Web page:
Matabeleland vote poser for analysts

THE Matabeleland region will decide the country’s next leader in tomorrow’s polls where Morgan Tsvangirai of the MDC and independent candidate Simba Makoni are challenging incumbent President Robert Mugabe, analysts have said.


Mugabe and his ruling Zanu PF were earlier this year poised to cruise to an easy victory against a divided MDC, but the entry of Makoni into the presidential race on February 5 changed the expected outcome of the polls.
Analysts argued that Makoni has since gained significant support in urban areas where the elite is strongly rooting for him, while Tsvangirai had made inroads in rural areas were traditionally Mugabe and Zanu PF-dominated.  
Makoni, the analysts said, received a major boost earlier this month when former Zapu intelligence supremo and politburo member Dumiso Dabengwa broke ranks with Mugabe to join his camp.
But as the struggle to win votes by the three top presidential candidates rages on, Matabeleland has emerged as a deciding factor for the crucial election, as whoever wins in the three provinces in the region is likely to occupy Zimbabwe House.
The analysts, however, said anyone between Mugabe, Makoni and Tsvangirai who wins Matabeleland, should also garner substantial support from other regions of the country.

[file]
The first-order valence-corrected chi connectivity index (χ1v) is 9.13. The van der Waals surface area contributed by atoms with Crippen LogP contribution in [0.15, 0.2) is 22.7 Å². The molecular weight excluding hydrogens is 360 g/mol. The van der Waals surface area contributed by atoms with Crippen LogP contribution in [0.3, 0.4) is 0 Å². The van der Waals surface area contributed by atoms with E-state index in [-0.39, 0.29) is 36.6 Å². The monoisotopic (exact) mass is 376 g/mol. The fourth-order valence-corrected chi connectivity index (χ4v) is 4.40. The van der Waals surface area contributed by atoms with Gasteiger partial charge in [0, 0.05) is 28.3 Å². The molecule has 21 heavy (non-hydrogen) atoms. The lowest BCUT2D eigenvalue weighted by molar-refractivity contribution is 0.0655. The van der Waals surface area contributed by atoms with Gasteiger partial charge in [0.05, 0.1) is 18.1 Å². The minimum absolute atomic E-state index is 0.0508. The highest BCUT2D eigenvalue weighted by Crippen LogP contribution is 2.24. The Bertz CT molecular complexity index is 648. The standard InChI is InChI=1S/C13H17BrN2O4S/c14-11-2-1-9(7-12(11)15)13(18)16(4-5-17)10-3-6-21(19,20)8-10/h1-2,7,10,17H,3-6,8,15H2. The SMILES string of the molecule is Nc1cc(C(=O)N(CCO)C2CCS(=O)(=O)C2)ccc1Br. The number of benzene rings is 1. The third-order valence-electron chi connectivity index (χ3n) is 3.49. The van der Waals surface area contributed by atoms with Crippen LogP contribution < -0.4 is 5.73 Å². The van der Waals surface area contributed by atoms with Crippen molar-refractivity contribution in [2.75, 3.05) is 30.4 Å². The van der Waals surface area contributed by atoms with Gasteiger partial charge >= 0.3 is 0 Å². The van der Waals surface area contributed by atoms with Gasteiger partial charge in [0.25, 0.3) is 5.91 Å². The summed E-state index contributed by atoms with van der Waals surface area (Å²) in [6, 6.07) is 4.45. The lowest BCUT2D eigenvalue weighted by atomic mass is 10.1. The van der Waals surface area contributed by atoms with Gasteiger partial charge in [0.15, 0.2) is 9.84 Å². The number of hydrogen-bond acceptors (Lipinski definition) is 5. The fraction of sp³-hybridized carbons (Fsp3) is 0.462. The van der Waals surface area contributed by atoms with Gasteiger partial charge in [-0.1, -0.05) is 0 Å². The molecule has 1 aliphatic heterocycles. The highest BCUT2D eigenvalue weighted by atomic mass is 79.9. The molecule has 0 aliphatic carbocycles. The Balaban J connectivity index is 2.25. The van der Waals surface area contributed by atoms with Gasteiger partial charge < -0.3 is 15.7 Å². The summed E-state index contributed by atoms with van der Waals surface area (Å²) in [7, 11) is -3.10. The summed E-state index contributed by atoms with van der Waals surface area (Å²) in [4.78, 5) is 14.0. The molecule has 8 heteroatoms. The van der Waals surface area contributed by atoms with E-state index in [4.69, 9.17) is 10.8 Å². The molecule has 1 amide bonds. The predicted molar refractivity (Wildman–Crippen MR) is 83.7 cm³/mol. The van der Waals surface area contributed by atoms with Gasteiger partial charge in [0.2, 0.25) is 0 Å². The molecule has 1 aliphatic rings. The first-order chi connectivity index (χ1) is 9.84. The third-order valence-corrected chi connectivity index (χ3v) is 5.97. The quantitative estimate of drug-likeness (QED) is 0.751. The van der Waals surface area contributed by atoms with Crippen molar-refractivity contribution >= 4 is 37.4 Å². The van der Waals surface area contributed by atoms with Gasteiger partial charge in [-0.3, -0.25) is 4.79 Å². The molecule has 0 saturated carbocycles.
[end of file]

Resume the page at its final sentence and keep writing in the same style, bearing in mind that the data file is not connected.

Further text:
The electorate in Matabeleland has always voted en masse for one party since Independence in 1980. The region voted for PF-Zapu in 1980 and 1985 and changed allegiance to the MDC in 2000. 
Gwanda-based analyst, Themba Nxumalo, said Matabeleland by virtue of always voting en bloc would decide the next president.
“The candidates will split the votes countrywide and the winner will be decided by the Matabeleland vote and this time around the region will become the kingmaker,” Nxumalo said.
He said indicators were pointing to a Makoni victory. Presidential contestant in 2002, Paul Siwela, said the Matabeleland vote was likely to be won by Makoni, but was quick to add that the former Sadc executive secretary did not enjoy much support from other provinces, including Manicaland where he hails from.
“It is not true that Matabeleland will decide the outcome of the whole election, but as things stand Makoni will lead in Matabeleland. However, that vote will not count for much,” Siwela said.
He said if any of the three candidates won a third of the total votes cast in other provinces, Matabeleland would then decide the outcome.
Ernest Mudzengi, the national director of the National Constitutional Assembly (NCA), said it was a fallacy that Makoni would win outrightly in Matabeleland and suggested that the region would be bitterly contested by the former Finance minister and Tsvangirai.
“It will not be true to say one candidate will easily win in Matabeleland, but the elections will be heavily contested and there is no one candidate who will get an absolute majority,” Mudzengi postulated. “Whoever wins will win by a small margin and that will be insignificant to the whole national picture.”
Mudzengi tipped Tsvangirai to win the presidential polls if they were free and fair.
Bulawayo-based political activist Gorden Moyo said Matabeleland was not a deciding factor and will only play an endorsing role for the new president.
Moyo is the director of Bulawayo Agenda, a think-tank.